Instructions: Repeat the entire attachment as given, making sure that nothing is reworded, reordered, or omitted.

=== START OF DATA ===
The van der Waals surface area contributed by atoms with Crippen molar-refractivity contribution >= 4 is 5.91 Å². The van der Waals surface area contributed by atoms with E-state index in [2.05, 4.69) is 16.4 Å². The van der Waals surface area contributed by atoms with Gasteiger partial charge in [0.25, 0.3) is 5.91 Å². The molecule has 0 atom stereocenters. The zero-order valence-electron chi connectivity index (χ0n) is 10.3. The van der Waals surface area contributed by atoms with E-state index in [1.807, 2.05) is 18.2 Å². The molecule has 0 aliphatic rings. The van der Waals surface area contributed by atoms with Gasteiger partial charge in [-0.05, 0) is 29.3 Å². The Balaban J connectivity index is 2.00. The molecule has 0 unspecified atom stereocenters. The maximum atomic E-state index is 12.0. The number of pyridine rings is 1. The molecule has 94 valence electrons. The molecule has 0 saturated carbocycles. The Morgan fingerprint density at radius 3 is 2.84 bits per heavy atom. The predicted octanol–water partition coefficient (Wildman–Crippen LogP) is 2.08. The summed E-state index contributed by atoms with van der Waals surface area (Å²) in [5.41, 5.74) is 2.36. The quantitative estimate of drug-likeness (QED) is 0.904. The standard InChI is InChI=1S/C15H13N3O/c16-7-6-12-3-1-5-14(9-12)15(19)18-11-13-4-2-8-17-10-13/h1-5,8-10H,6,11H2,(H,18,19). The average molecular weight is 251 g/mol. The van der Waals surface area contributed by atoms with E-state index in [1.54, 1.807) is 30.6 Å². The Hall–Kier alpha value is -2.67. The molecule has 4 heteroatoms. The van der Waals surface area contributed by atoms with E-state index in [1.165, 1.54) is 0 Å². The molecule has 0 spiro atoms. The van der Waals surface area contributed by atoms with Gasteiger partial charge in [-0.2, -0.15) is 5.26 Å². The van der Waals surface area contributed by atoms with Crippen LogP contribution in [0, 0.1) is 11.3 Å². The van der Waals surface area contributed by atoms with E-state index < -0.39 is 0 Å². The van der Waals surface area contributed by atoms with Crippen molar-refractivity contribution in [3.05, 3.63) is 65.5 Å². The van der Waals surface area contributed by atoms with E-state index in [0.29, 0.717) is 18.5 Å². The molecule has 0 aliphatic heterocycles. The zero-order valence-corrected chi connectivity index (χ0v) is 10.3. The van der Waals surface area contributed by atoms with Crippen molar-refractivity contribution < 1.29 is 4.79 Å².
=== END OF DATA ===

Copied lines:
The van der Waals surface area contributed by atoms with Crippen molar-refractivity contribution >= 4 is 5.91 Å². The van der Waals surface area contributed by atoms with E-state index in [2.05, 4.69) is 16.4 Å². The van der Waals surface area contributed by atoms with Gasteiger partial charge in [0.25, 0.3) is 5.91 Å². The molecule has 0 atom stereocenters. The zero-order valence-electron chi connectivity index (χ0n) is 10.3. The van der Waals surface area contributed by atoms with E-state index in [1.807, 2.05) is 18.2 Å². The molecule has 0 aliphatic rings. The van der Waals surface area contributed by atoms with Gasteiger partial charge in [-0.05, 0) is 29.3 Å². The Balaban J connectivity index is 2.00. The molecule has 0 unspecified atom stereocenters. The maximum atomic E-state index is 12.0. The number of pyridine rings is 1. The molecule has 94 valence electrons. The molecule has 0 saturated carbocycles. The Morgan fingerprint density at radius 3 is 2.84 bits per heavy atom. The predicted octanol–water partition coefficient (Wildman–Crippen LogP) is 2.08. The summed E-state index contributed by atoms with van der Waals surface area (Å²) in [5.41, 5.74) is 2.36. The quantitative estimate of drug-likeness (QED) is 0.904. The standard InChI is InChI=1S/C15H13N3O/c16-7-6-12-3-1-5-14(9-12)15(19)18-11-13-4-2-8-17-10-13/h1-5,8-10H,6,11H2,(H,18,19). The average molecular weight is 251 g/mol. The van der Waals surface area contributed by atoms with E-state index in [1.54, 1.807) is 30.6 Å². The Hall–Kier alpha value is -2.67. The molecule has 4 heteroatoms. The van der Waals surface area contributed by atoms with E-state index in [1.165, 1.54) is 0 Å². The molecule has 0 spiro atoms. The van der Waals surface area contributed by atoms with Gasteiger partial charge in [-0.2, -0.15) is 5.26 Å². The van der Waals surface area contributed by atoms with Crippen LogP contribution in [0, 0.1) is 11.3 Å². The van der Waals surface area contributed by atoms with E-state index < -0.39 is 0 Å². The van der Waals surface area contributed by atoms with Crippen molar-refractivity contribution in [3.05, 3.63) is 65.5 Å². The van der Waals surface area contributed by atoms with E-state index in [0.29, 0.717) is 18.5 Å². The molecule has 0 aliphatic heterocycles. The zero-order valence-corrected chi connectivity index (χ0v) is 10.3. The van der Waals surface area contributed by atoms with Crippen molar-refractivity contribution < 1.29 is 4.79 Å².